Free Markets, Free People
This is some good stuff folks. If you’re interested in the debate, you need to tune into the livestream of the conference. Just heard a great debate between Dr. Scott Denning and Dr. Roy Spencer on climate change. I was happy to hear some representation of the other side, although I’d have difficulty classifying Dr. Denning as an “alarmist” (he’s a scientist who thinks there’s adequate evidence that humans are having a decided effect on climate – but his main area of research is CO2 and how it interact with our climate so I’m inclined to take him much more seriously than a, say, Al Gore).
Spencer made a point that is important to absorb. If a tree has an effect on climate (and it does) then so do humans. The debate isn’t about whether humans are having an effect, it is about the degree – if any- of that effect.
Anyway, if you have the time, hit the livestream link. And at some point you should be able to see an archive of the debate.
I have a pretty good idea, but first, here’s the gist of the demand:
President Obama pressured Republicans on Wednesday to accept higher taxes as part of any plan to pare down the federal deficit, bluntly telling lawmakers that they “need to do their job” and strike a deal before the United States risks defaulting on its debt.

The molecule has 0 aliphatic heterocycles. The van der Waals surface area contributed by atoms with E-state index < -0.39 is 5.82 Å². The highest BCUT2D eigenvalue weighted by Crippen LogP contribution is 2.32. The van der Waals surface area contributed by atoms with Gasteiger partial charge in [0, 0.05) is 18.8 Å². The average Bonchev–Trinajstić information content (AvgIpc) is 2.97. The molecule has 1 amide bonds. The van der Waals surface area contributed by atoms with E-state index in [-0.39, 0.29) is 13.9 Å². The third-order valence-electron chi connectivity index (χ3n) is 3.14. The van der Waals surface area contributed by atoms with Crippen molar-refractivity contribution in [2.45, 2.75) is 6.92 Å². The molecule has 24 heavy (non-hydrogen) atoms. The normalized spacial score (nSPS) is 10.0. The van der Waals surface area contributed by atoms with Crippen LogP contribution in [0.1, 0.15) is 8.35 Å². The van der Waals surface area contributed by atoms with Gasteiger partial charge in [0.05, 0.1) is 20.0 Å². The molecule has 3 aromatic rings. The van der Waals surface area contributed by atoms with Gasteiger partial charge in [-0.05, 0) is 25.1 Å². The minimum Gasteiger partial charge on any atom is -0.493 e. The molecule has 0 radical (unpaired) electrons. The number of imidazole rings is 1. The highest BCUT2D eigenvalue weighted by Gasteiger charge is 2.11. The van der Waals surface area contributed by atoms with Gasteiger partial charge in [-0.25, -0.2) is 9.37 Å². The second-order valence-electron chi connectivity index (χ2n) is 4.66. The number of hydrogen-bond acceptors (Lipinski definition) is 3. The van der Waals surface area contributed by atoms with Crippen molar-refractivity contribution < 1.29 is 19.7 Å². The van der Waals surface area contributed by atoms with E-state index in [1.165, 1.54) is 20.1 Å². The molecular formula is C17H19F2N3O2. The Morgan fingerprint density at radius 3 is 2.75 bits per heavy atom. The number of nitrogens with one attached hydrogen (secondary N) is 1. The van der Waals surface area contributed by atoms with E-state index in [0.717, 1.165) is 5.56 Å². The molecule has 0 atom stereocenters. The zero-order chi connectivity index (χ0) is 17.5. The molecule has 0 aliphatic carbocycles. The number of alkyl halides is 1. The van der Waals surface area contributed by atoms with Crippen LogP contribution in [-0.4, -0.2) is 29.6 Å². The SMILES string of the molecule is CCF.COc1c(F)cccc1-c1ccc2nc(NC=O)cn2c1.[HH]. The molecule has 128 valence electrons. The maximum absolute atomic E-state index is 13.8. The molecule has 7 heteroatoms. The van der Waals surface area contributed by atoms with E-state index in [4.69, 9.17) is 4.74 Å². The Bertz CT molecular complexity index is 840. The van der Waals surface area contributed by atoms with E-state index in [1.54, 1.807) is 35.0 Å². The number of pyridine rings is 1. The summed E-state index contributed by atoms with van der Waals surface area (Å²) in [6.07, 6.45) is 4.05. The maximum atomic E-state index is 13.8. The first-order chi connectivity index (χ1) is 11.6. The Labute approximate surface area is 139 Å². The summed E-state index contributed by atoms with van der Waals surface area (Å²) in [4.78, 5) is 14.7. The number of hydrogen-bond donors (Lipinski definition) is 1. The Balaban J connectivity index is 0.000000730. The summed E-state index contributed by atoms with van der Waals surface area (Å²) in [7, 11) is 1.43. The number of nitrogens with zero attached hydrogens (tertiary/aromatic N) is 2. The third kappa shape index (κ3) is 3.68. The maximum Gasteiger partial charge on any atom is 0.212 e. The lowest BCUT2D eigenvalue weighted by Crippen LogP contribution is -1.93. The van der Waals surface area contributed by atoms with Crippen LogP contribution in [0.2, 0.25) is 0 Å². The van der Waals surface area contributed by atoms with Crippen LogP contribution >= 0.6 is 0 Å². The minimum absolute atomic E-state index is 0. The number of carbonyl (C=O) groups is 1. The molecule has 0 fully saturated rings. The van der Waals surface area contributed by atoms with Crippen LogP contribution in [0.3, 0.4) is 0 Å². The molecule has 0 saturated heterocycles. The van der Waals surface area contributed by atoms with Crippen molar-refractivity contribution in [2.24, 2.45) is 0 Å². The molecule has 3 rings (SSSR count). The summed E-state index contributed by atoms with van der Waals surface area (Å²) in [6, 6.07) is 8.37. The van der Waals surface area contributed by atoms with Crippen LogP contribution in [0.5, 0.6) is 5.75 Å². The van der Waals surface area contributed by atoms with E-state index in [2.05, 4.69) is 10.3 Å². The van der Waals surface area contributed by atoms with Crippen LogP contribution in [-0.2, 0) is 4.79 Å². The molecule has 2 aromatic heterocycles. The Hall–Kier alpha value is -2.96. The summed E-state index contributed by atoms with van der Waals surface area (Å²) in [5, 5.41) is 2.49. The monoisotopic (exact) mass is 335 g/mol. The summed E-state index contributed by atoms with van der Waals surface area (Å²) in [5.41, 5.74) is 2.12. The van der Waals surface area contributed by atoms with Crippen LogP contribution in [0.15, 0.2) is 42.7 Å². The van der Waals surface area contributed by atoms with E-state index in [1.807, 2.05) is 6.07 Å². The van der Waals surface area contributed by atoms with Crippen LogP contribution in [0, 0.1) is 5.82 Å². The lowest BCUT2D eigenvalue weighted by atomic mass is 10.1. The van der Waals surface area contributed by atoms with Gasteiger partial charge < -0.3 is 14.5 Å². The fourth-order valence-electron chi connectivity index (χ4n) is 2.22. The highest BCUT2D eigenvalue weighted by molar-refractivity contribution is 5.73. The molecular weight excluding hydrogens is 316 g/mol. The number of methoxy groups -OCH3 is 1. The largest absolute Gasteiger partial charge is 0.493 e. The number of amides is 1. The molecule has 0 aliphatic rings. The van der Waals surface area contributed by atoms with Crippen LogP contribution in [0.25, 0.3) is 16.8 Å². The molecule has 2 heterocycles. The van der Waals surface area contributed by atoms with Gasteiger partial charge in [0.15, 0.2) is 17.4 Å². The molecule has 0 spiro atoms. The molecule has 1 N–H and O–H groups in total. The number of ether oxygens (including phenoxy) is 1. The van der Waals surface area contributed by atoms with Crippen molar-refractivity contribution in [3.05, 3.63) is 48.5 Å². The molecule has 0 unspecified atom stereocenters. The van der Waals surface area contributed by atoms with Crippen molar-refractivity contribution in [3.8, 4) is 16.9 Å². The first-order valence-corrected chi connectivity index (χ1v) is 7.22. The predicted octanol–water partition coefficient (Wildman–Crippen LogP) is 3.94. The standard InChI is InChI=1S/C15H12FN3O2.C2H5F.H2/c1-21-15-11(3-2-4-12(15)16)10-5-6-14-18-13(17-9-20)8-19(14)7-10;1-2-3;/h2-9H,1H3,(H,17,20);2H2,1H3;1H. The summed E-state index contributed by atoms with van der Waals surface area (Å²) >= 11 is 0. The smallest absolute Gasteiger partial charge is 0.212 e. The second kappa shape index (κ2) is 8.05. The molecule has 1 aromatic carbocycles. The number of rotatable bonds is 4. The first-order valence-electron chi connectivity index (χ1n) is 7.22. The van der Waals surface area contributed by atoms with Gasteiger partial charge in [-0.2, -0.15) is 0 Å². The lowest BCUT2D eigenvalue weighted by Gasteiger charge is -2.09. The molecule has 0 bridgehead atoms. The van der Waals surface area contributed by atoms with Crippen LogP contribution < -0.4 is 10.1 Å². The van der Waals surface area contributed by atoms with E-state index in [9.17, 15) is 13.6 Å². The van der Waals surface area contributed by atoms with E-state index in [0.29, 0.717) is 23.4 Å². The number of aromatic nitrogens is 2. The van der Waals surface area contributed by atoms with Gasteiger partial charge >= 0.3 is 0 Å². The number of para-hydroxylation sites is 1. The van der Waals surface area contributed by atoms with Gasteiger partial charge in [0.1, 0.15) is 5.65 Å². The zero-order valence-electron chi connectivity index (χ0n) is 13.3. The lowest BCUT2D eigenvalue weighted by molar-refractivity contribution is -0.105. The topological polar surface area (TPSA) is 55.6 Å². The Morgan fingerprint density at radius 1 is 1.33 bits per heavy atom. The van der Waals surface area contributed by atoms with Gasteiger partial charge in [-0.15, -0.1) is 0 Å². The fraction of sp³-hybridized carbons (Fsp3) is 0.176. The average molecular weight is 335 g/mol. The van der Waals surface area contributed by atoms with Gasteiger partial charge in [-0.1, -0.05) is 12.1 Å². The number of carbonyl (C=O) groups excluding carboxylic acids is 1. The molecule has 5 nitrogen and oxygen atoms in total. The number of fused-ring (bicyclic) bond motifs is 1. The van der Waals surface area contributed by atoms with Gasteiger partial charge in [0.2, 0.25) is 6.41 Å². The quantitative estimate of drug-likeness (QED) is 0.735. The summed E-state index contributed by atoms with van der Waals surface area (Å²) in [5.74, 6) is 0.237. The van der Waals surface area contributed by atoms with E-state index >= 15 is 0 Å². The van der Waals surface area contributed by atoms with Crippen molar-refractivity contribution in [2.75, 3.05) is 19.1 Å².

Declaring that an agreement is not possible without painful steps on both sides, Mr. Obama said that his party had already accepted the need for substantial spending cuts in programs it had long championed, and that Republicans must agree to end tax breaks for oil and gas companies, hedge funds and other corporate interests.
So how should the Republicans answer this demand?
Well, as I mentioned in my post about why the GOP should stand firm on declining to raise taxes, the problem isn’t tax revenue. It is, quite simply, spending.
What the Democrats and Obama will promise you is they’d use any increased revenue brought in by increased taxes to reduce the deficit and debt. But that is never how it really works and we know that. It’s like giving an alcoholic another shot – he’s going to drink it. Revenue isn’t the problem. Spending is the problem.
So what the GOP must do is say, “Mr. President, when the government has proven that it can indeed cut spending and cut it drastically, and it has done everything it can conceivably do in that regard, if there is a revenue problem at the bottom of it, then we can discuss tax increases. But until such a time that it is proven – through action, you know actual cuts – that the government has done all it can in the area of spending cuts, there’s nothing further to discuss in terms of tax increases.”
Well I’ve managed to make it to ICCC6, which has the theme of “Restoring the Scientific Method”.
I’ve discussed that, in previous posts on the subject of climate change. Anyone who has followed this discussion is aware of the fact that I don’t believe the scientific method has been used well at all in advancing the alarmist message. And of course, “consensus” has absolutely no place in discussions of science.
Anyway, on with the show. To answer Huxley’s question, I’d say this is mostly a skeptic’s conference. We’ll see how it proceeds.